A Guide to Green Business in the Big Bend Pt. 2: La Loma del Chivo

A Guide to Green Business in the Big Bend Pt. 2: La Loma del Chivo

[Contributor Darci Pauser writes extensively on renewable energy at her blog The Field Trip ]
La Loma Del Chivo
On the “scruffy side” of the tracks in Marathon, Texas, sits La Loma Del Chivo. An eclectic variety of buildings occupy this city block of land, from a kiva to a sweat lodge, to a bedroom sarcastically entitled the “McMansion.” The special thing about all of these buildings is their DIY flavor– all have been built not according to some professional architect’s idea of what a building should be, but according to the vision and creativity of those actually building it.

The hostel is an inexpensive option for those traveling through West Texas, or going into the Big Bend National Park. It’s even free for bicyclists traveling down highway 90. If you cannot afford the $15 a night, there is also a work-trade option, and the hostel is host to several folks in the WWOOF (World Wide Opportunities on Organic Farms) program. How refreshing to find a place where so much creativity and property is allowed to flow and the feeling is so laid-back. WWOOFers are encouraged to start whatever project they would like, and owner Guil funds the materials cost. A workshop is available for all who desire to use it. The result is papercrete buildings– some big, some small– a brick pizza oven, an organic garden, and pathways made of crushed glass tumbled smooth.

One WWOOFer, Jarrett, showed me around, and explained to me his vision for La Loma. He stays in a small steel trailer on the property that he hopes to collect rainwater from. The water would run off from the roof and onto a garden adjacent. A kiva-in-the-making will have a domed roof. At the time I was there, the kiva had been dug, lined with papercrete, and large tree stump set up in the middle to support the roof. In the warmer months, a movie projector is set up on the roof lounge of the main building, and pizzas are made in the brick oven. The roof lounge wall is decked with block letters forming the phrase “malls and malls of dessert in every direction,” which Jarrett interpreted as a commentary on suburban sprawl.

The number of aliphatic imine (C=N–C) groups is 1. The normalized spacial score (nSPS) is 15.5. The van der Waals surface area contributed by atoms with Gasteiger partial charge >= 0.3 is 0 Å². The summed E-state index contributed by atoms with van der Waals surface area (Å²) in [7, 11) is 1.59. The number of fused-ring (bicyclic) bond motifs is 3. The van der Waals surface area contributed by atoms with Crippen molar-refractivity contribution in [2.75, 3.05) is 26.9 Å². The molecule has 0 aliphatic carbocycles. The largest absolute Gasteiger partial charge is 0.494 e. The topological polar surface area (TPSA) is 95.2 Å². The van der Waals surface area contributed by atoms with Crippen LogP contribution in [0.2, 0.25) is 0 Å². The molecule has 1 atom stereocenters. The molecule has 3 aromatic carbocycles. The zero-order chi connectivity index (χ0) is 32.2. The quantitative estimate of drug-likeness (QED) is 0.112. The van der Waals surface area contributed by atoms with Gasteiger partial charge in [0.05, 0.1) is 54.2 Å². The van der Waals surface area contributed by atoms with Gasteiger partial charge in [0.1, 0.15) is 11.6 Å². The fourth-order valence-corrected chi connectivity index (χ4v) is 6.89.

While I was there, a delivery of lumber, cinder blocks, and pavers was made, and everyone helped to unload, along with several neighbors, who Guil pays by the hour. Once the materials were unloaded, one WWOOFer exclaimed “beer time!” I really wished I could have stayed and enjoyed that beer time with everyone, but, alas, I had to depart on my way to San Antonio. See ya later, West Texas!

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